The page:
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Thursday, March 28, 2013

Arlington Burial For Swiss-Born WWII Spy

Rene Joyeuse was born in Switzerland but he was a hero for the U.S. during the Second World War.

He was awarded the Distinguished Service Cross because he provided the allies with invaluable intelligence before the D-Day invasion in 1944.

“His activities behind the lines are legendary. He’s arguably one of the greatest spies that OSS ever produced.”
– Patrick O'Donnell, military historian

After World War II, Joyeuse immigrated to the U.S. and became a prominent doctor in New York.

His family says he always wanted to be buried at Arlington National Cemetery.

But when he died last June, the request was denied because of questions about his citizenship during the war, and the fact that he wasn’t a member of the American military.

A campaign to reverse that decision succeeded and Rene Joyeuse will be buried at Arlington tomorrow afternoon.

Military historian Patrick K. O’Donnell was part of that campaign.

He told Here & Now that if anybody deserves to be buried in Arlington, it’s Joyeuse.

“I’ve interviewed 5,000 World War II veterans, and his story stands out among all of them,” O’Donnell said. “It’s an extraordinary story of service to the United States. And his activities behind the lines are legendary. He’s arguably one of the greatest spies that OSS [the Office of Strategic Services] ever produced.”

Rene Joyeuse is pictured at his home in Saranac Lake, N.Y. in 2012. (Courtesy Joyeuse family)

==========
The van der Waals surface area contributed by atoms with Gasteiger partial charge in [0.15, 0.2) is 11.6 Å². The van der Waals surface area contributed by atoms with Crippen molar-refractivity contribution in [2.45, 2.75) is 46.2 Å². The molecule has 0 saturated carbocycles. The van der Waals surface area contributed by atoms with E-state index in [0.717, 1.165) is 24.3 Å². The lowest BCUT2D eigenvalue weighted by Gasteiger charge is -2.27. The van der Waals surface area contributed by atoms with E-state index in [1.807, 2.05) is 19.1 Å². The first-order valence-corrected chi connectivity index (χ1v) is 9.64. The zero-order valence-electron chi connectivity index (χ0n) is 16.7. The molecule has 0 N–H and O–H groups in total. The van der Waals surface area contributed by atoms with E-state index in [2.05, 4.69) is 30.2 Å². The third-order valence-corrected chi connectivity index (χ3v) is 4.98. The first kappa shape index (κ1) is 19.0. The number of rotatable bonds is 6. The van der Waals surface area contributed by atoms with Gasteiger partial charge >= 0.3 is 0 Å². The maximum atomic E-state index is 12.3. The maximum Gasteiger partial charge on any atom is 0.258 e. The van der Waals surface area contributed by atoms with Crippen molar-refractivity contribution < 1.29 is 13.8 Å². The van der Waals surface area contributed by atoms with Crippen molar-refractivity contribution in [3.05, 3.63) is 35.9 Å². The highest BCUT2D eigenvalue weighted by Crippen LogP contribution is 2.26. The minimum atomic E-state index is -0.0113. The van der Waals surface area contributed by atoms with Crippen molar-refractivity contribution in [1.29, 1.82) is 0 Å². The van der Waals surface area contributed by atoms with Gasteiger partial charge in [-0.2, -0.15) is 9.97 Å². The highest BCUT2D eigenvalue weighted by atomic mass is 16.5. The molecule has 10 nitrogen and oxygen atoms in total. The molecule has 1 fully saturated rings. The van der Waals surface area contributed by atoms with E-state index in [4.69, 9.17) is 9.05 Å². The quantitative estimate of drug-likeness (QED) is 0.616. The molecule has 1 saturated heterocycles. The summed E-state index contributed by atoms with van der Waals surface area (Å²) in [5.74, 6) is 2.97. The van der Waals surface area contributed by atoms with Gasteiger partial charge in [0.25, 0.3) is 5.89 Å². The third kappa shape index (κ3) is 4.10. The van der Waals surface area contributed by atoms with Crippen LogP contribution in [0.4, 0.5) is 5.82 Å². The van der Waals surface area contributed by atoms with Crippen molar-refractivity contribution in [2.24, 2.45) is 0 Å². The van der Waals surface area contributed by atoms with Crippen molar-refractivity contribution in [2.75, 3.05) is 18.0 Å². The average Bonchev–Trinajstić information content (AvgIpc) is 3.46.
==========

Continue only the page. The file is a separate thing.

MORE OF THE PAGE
Rene Joyeuse is pictured at his home in Saranac Lake, N.Y. in 2012. (Courtesy Joyeuse family)

O’Donnell found Joyeuse’s story so compelling, he started his third book with it. (Read an excerpt here)

The prologue of “Operatives, Spies, and Saboteurs” describes how Joyeuse shot his way out of a Nazi ambush in Northern France and gave the Allies vital details about a German oil refinery and rocket factory.

Thanks to that intelligence, those sites were bombed before the invasion in June 1944.

Rene Joyeuse’s son Remi Joyeuse told Here & Now why it was so important to his father to be buried at Arlington.

“My father was a soldier and the highest honor you can bestow to any soldier is to be buried next to his military heroes. And based on his actions on the combat field he deserved that honor,” Joyeuse said.

Guests:

  • Remi Joyeuse, son of Rene Joyeuse.
  • Patrick K. O’Donnell, combat historian who has has written about Rene Joyeuse.

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  • Kathleen Walsh

    Many thanks for this great and inspiring story.  What a contrast to the likes of Ryan/Boehner and the selfish Right Wing crowd in America these days.  A good wakeup call for all of us, to be of good heart and care for one another.  Rest in Peace good Doctor:  a Dieu

    • HarryT

      Nice job politicizing words to this hero. Another lowlife leftist using their typical strategy of piggybacking on a great story to spread their vile words. Isn’t there a mass murder or some other ugly event that you can use instead (as you normally do)?

      • http://pulse.yahoo.com/_7Q76XCU5URJ5CKZPBEZSJAKQMM Heres the fix

         Libtards don’t need an “ugly event” to demonize anyone. It’s their nature and can spew at random.

  • http://twitter.com/Dr_2A Dr 2A

    Yes Kathleen, because the likes of Pelosi and Reid aren’t selfish at all.

    A great story about a hero. RIP sir.

  • Gab1934

     Rene…..am sure you have received your reward, and are now next to God.  Rest in Peace Mon Ami……………..

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